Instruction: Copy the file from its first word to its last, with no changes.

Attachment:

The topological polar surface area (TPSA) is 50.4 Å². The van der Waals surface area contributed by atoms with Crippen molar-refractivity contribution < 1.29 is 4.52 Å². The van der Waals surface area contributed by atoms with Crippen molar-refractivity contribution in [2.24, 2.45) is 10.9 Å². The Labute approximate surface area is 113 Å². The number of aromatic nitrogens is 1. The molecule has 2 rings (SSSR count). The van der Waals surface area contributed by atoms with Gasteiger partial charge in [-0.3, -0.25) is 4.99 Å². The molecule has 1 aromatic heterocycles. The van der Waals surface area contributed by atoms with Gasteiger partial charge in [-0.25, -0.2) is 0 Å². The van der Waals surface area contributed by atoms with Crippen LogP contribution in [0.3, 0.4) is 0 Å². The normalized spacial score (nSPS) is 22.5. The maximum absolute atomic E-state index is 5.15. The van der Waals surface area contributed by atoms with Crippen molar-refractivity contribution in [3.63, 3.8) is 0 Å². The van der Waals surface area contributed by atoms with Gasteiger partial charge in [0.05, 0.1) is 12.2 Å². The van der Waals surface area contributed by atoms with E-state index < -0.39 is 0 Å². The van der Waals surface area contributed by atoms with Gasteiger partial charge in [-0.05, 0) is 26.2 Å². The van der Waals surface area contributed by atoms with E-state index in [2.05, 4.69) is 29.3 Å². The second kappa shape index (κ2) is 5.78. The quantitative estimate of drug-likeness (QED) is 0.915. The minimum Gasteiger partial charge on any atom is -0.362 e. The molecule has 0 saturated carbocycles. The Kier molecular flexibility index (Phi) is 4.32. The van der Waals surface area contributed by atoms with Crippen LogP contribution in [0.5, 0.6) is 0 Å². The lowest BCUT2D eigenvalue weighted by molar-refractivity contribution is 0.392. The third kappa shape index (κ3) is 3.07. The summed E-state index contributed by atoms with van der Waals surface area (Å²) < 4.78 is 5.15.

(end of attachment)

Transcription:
The topological polar surface area (TPSA) is 50.4 Å². The van der Waals surface area contributed by atoms with Crippen molar-refractivity contribution < 1.29 is 4.52 Å². The van der Waals surface area contributed by atoms with Crippen molar-refractivity contribution in [2.24, 2.45) is 10.9 Å². The Labute approximate surface area is 113 Å². The number of aromatic nitrogens is 1. The molecule has 2 rings (SSSR count). The van der Waals surface area contributed by atoms with Gasteiger partial charge in [-0.3, -0.25) is 4.99 Å². The molecule has 1 aromatic heterocycles. The van der Waals surface area contributed by atoms with Gasteiger partial charge in [-0.25, -0.2) is 0 Å². The van der Waals surface area contributed by atoms with Crippen LogP contribution in [0.3, 0.4) is 0 Å². The normalized spacial score (nSPS) is 22.5. The maximum absolute atomic E-state index is 5.15. The van der Waals surface area contributed by atoms with Crippen molar-refractivity contribution in [3.63, 3.8) is 0 Å². The van der Waals surface area contributed by atoms with Gasteiger partial charge in [0.05, 0.1) is 12.2 Å². The van der Waals surface area contributed by atoms with E-state index < -0.39 is 0 Å². The van der Waals surface area contributed by atoms with Gasteiger partial charge in [-0.05, 0) is 26.2 Å². The van der Waals surface area contributed by atoms with E-state index in [2.05, 4.69) is 29.3 Å². The second kappa shape index (κ2) is 5.78. The quantitative estimate of drug-likeness (QED) is 0.915. The minimum Gasteiger partial charge on any atom is -0.362 e. The molecule has 0 saturated carbocycles. The Kier molecular flexibility index (Phi) is 4.32. The van der Waals surface area contributed by atoms with Crippen LogP contribution in [0.5, 0.6) is 0 Å². The lowest BCUT2D eigenvalue weighted by molar-refractivity contribution is 0.392. The third kappa shape index (κ3) is 3.07. The summed E-state index contributed by atoms with van der Waals surface area (Å²) < 4.78 is 5.15.